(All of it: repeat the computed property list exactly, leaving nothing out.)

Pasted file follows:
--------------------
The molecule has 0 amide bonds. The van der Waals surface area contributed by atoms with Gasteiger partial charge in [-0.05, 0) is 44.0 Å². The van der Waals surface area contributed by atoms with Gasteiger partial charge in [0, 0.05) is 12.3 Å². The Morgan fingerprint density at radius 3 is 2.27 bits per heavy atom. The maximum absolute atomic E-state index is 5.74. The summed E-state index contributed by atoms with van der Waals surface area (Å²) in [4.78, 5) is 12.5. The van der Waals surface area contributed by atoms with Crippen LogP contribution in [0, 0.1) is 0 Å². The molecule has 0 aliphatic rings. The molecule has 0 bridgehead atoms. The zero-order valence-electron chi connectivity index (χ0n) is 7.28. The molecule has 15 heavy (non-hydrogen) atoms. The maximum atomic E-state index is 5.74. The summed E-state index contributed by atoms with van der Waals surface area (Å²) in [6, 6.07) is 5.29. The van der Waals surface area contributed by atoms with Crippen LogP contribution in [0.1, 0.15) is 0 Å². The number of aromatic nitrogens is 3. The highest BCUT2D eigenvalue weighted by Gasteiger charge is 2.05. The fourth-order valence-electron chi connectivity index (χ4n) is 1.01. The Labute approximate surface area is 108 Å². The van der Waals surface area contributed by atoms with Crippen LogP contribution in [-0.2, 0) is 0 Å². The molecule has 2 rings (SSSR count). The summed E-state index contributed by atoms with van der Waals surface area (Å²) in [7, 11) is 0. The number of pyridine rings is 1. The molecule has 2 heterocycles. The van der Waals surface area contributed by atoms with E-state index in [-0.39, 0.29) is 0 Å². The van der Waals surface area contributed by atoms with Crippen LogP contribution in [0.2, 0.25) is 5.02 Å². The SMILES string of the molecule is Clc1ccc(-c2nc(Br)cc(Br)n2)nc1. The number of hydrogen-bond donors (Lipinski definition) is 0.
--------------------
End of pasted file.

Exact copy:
The molecule has 0 amide bonds. The van der Waals surface area contributed by atoms with Gasteiger partial charge in [-0.05, 0) is 44.0 Å². The van der Waals surface area contributed by atoms with Gasteiger partial charge in [0, 0.05) is 12.3 Å². The Morgan fingerprint density at radius 3 is 2.27 bits per heavy atom. The maximum absolute atomic E-state index is 5.74. The summed E-state index contributed by atoms with van der Waals surface area (Å²) in [4.78, 5) is 12.5. The van der Waals surface area contributed by atoms with Crippen LogP contribution in [0, 0.1) is 0 Å². The molecule has 0 aliphatic rings. The molecule has 0 bridgehead atoms. The zero-order valence-electron chi connectivity index (χ0n) is 7.28. The molecule has 15 heavy (non-hydrogen) atoms. The maximum atomic E-state index is 5.74. The summed E-state index contributed by atoms with van der Waals surface area (Å²) in [6, 6.07) is 5.29. The van der Waals surface area contributed by atoms with Crippen LogP contribution in [0.1, 0.15) is 0 Å². The number of aromatic nitrogens is 3. The highest BCUT2D eigenvalue weighted by Gasteiger charge is 2.05. The fourth-order valence-electron chi connectivity index (χ4n) is 1.01. The Labute approximate surface area is 108 Å². The van der Waals surface area contributed by atoms with Crippen LogP contribution in [-0.2, 0) is 0 Å². The molecule has 2 rings (SSSR count). The summed E-state index contributed by atoms with van der Waals surface area (Å²) in [7, 11) is 0. The number of pyridine rings is 1. The molecule has 2 heterocycles. The van der Waals surface area contributed by atoms with E-state index in [-0.39, 0.29) is 0 Å². The van der Waals surface area contributed by atoms with Crippen LogP contribution in [0.2, 0.25) is 5.02 Å². The SMILES string of the molecule is Clc1ccc(-c2nc(Br)cc(Br)n2)nc1. The number of hydrogen-bond donors (Lipinski definition) is 0.